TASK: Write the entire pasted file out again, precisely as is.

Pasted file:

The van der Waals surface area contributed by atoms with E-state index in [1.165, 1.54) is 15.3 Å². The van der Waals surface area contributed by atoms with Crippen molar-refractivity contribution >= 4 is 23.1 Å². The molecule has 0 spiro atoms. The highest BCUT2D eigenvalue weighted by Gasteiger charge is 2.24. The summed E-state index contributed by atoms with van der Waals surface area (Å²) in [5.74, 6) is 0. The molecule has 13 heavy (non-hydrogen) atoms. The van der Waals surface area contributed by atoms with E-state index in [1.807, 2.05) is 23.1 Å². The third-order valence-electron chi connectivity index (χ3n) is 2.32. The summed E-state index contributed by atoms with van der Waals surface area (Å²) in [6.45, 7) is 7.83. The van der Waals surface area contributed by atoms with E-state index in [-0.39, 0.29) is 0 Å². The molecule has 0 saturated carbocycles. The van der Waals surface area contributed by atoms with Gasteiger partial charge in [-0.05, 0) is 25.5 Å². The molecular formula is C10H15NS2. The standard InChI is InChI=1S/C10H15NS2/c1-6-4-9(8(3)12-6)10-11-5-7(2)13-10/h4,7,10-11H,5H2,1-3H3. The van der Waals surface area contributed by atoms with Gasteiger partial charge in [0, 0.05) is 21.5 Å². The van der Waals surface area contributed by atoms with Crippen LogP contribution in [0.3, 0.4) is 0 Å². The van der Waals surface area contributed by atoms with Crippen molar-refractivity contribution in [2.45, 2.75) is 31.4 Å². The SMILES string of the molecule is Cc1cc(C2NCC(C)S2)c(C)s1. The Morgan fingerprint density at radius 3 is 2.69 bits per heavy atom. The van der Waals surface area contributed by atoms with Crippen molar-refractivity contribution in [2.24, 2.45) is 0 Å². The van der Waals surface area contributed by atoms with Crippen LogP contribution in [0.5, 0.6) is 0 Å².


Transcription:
The van der Waals surface area contributed by atoms with E-state index in [1.165, 1.54) is 15.3 Å². The van der Waals surface area contributed by atoms with Crippen molar-refractivity contribution >= 4 is 23.1 Å². The molecule has 0 spiro atoms. The highest BCUT2D eigenvalue weighted by Gasteiger charge is 2.24. The summed E-state index contributed by atoms with van der Waals surface area (Å²) in [5.74, 6) is 0. The molecule has 13 heavy (non-hydrogen) atoms. The van der Waals surface area contributed by atoms with E-state index in [1.807, 2.05) is 23.1 Å². The third-order valence-electron chi connectivity index (χ3n) is 2.32. The summed E-state index contributed by atoms with van der Waals surface area (Å²) in [6.45, 7) is 7.83. The van der Waals surface area contributed by atoms with E-state index in [-0.39, 0.29) is 0 Å². The molecule has 0 saturated carbocycles. The van der Waals surface area contributed by atoms with Gasteiger partial charge in [-0.05, 0) is 25.5 Å². The molecular formula is C10H15NS2. The standard InChI is InChI=1S/C10H15NS2/c1-6-4-9(8(3)12-6)10-11-5-7(2)13-10/h4,7,10-11H,5H2,1-3H3. The van der Waals surface area contributed by atoms with Gasteiger partial charge in [0, 0.05) is 21.5 Å². The van der Waals surface area contributed by atoms with Crippen LogP contribution in [0.3, 0.4) is 0 Å². The van der Waals surface area contributed by atoms with Crippen molar-refractivity contribution in [2.45, 2.75) is 31.4 Å². The SMILES string of the molecule is Cc1cc(C2NCC(C)S2)c(C)s1. The Morgan fingerprint density at radius 3 is 2.69 bits per heavy atom. The van der Waals surface area contributed by atoms with Crippen molar-refractivity contribution in [2.24, 2.45) is 0 Å². The van der Waals surface area contributed by atoms with Crippen LogP contribution in [0.5, 0.6) is 0 Å².